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The Killing of Joseph Meyers,
Superintendent of the Children's Playgrounds,
by Corporal Jacob Steinman of the National Guard.

On the night of April 19, Columbia Square, located at Eighth and Harrison streets, was filled with refugees who were surrounded by the great fire, which spread from one to two miles in all directions. A detachment of National Guardsmen was assigned to preserve the Peace in the square, and in this detachment was a Corporal named Jacob Steinman.

About 9 p.m., on this date, Steinman, accompanied by one Bush, approached Joseph Meyers, the Superintendent of the Children's Playgrounds, which was located in the vicinity. At the time, Meyers was conversing with a Miss Kessel, who gave the following version of what transpired:

"Bush and Meyers became engaged in an altercation and finally Meyers called to Steinman, who was standing a few feet away, and said, 'You know me,' to which Steinman replied, 'No, I don't know you and don't want to.'

"Meyers and Bush then grappled with each other. At that instant I attempted to lead Meyers away, but Steinman pulled out a revolver and shot Meyers, killing him almost instantly."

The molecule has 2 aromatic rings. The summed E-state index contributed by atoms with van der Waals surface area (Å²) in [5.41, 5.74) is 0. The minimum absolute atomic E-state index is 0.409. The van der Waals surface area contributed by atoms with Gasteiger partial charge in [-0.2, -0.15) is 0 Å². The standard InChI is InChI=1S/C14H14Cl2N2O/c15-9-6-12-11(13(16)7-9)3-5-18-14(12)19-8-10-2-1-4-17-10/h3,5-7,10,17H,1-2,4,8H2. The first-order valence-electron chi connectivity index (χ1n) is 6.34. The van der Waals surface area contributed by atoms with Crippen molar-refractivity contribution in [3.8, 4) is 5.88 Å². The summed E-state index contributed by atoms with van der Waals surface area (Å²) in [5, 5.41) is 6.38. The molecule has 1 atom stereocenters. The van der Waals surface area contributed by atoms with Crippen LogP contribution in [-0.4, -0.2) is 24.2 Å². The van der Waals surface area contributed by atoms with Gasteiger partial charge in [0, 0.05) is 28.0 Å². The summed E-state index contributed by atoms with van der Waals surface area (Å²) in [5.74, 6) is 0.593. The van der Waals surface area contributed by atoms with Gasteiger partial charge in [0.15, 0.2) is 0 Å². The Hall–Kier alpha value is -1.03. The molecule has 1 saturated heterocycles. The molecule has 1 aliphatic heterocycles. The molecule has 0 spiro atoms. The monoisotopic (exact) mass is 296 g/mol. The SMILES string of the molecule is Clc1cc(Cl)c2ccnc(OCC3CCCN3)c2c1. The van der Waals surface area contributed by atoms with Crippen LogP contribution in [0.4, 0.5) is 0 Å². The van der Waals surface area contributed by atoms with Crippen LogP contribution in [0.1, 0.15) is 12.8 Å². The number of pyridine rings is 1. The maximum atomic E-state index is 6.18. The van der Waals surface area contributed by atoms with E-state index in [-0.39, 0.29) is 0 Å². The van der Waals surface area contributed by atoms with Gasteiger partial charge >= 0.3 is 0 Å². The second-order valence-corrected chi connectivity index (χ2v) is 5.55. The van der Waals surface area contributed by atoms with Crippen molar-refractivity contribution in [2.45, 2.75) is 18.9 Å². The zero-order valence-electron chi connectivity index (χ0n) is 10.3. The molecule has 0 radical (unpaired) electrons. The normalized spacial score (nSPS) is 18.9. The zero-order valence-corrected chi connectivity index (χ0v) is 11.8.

Steinman was arrested on May 2 and his preliminary examination was held before Superior Judge Graham, who sat as a committing magistrate. The defendant was held to answer on May 15.

On September 4 his trial began before Judge Lawlor, Hiram Johnson appearing for the defendant, and S. Shortridge appearing as special prosecutor.

Steinman produced witnesses who swore that Meyers assumed the attitude of a man who was about to draw a pistol when Steinman shot him. It was also claimed that immediately after the shooting the defendant exclaimed: "Well, this is pretty rough work, but it is an act of martial law."

In charging the jury judge Lawlor said in part: "Mayor Schmitz's proclamation was void and illegal and therefore cannot legally justify the defendant in the commission of the act upon which the charge before the court is based.

"In stating the law there is no disposition to criticize the Mayor in meeting the extraordinary conditions prevailing at the time and which involved the highest interests of the community." On September 13 the cause was finally submitted to the jury, and after deliberating fifty minutes a verdict of not guilty was returned.

Unfortunate Death of Heber Tilden
Killing of Frank Riordan
Killing of Joseph Meyers
Killing of an Unknown Man

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